As we approach Tuesday’s official release of our Exotic Dances from the Opera LP, we wanted to explore the reasoning behind focusing on dances within opera. Dance and Opera have an incredibly intertwined history and relationship, so much so that in periods throughout history it was an expectation to have a sections of ballet take up significant portions of an opera. To explore this relationship, and the reasoning behind the unique programming, take a look at an excerpt from the original Exotic Dances from the Opera liner notes, as author Mary Ann Feldman offers some background into the shared history of these two art forms:
Because opera unites the arts, it has always been the most ravishing and extravagant entertainment. And from the very beginning of operatic theater, which is rooted in the choral dances of the Greeks, the spectacle of dance has commanded a significant place in the opera house, whether integrated into the drama or offered as a casual diversion.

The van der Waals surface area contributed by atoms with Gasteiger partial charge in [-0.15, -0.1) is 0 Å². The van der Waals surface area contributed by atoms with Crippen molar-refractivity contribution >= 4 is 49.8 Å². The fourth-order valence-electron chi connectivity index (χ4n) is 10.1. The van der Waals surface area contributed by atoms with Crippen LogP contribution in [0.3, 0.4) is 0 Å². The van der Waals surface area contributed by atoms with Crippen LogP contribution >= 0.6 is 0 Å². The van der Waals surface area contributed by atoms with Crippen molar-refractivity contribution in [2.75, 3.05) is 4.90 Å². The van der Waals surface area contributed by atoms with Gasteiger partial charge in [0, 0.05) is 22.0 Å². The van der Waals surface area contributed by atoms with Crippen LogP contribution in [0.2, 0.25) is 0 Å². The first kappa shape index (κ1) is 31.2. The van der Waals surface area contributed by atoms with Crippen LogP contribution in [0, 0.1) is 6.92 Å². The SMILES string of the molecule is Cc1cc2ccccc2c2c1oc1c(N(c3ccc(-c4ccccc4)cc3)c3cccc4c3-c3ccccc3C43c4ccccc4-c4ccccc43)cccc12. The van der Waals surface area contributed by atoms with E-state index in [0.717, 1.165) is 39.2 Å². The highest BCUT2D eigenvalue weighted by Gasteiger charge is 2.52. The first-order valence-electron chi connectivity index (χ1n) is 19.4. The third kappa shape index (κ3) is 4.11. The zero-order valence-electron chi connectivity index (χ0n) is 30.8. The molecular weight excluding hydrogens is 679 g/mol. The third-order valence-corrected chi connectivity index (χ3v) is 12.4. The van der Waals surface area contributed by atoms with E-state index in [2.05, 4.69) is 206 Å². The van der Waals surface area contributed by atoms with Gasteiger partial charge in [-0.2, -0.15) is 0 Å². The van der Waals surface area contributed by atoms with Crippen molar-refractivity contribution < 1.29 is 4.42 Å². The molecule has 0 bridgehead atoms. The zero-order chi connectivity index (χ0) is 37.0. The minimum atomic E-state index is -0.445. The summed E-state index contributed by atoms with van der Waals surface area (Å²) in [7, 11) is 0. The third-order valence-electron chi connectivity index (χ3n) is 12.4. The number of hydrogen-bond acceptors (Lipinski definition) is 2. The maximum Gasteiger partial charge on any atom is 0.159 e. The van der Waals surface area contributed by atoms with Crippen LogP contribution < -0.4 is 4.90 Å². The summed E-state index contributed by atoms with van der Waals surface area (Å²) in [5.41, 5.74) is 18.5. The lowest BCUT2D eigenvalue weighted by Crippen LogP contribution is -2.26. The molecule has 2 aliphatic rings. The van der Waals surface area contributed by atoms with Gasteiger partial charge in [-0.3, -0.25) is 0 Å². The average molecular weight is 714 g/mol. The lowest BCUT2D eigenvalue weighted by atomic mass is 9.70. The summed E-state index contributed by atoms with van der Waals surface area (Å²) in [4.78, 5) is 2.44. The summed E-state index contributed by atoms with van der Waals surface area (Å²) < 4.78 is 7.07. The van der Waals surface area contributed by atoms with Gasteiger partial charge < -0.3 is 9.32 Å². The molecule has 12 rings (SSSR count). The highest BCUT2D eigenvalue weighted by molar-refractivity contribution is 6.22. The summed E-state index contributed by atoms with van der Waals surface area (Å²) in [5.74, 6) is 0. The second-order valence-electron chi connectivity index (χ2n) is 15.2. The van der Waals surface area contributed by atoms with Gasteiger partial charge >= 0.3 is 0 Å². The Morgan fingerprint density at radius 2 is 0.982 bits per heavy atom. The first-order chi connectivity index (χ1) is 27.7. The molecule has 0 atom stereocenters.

Ballet, the older art of the two, has played its role in opera ever since nymphs and shepherds cavorted on the Baroque stage. Conditioned by Jean Baptiste Lully, the guiding spirit of the dance at the Court of Louis XIV, and later by Rameau, operagoers in France expected dance as a matter of course. In the following century, the Paris Opéra observed an unwritten law that the second act of an opera must feature a ballet episode. Even Wagner was forced to obey this stricture. The fusion of opera and dance peaked in the nineteenth century, whose repertoire has generated this collection of exotic pieces—both familiar and obscure—but each capable of standing alone as an orchestral experience.